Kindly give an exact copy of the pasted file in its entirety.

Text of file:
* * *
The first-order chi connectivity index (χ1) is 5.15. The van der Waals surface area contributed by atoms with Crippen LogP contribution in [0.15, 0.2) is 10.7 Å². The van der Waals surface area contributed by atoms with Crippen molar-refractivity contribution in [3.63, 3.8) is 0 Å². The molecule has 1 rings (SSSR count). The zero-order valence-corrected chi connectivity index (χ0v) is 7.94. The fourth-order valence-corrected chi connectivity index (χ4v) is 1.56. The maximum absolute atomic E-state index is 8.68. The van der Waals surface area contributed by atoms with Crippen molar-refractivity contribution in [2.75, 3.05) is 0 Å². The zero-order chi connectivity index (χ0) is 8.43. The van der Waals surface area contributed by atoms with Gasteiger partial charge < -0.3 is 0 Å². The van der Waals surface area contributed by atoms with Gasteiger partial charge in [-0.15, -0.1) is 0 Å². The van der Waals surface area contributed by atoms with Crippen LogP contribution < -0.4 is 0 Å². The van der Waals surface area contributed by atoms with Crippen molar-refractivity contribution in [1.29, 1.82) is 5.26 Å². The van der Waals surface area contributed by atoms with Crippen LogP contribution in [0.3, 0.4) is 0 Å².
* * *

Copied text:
The first-order chi connectivity index (χ1) is 5.15. The van der Waals surface area contributed by atoms with Crippen LogP contribution in [0.15, 0.2) is 10.7 Å². The van der Waals surface area contributed by atoms with Crippen molar-refractivity contribution in [3.63, 3.8) is 0 Å². The molecule has 1 rings (SSSR count). The zero-order valence-corrected chi connectivity index (χ0v) is 7.94. The fourth-order valence-corrected chi connectivity index (χ4v) is 1.56. The maximum absolute atomic E-state index is 8.68. The van der Waals surface area contributed by atoms with Crippen molar-refractivity contribution in [2.75, 3.05) is 0 Å². The zero-order chi connectivity index (χ0) is 8.43. The van der Waals surface area contributed by atoms with Gasteiger partial charge < -0.3 is 0 Å². The van der Waals surface area contributed by atoms with Gasteiger partial charge in [-0.15, -0.1) is 0 Å². The van der Waals surface area contributed by atoms with Crippen LogP contribution < -0.4 is 0 Å². The van der Waals surface area contributed by atoms with Crippen molar-refractivity contribution in [1.29, 1.82) is 5.26 Å². The van der Waals surface area contributed by atoms with Crippen LogP contribution in [0.3, 0.4) is 0 Å².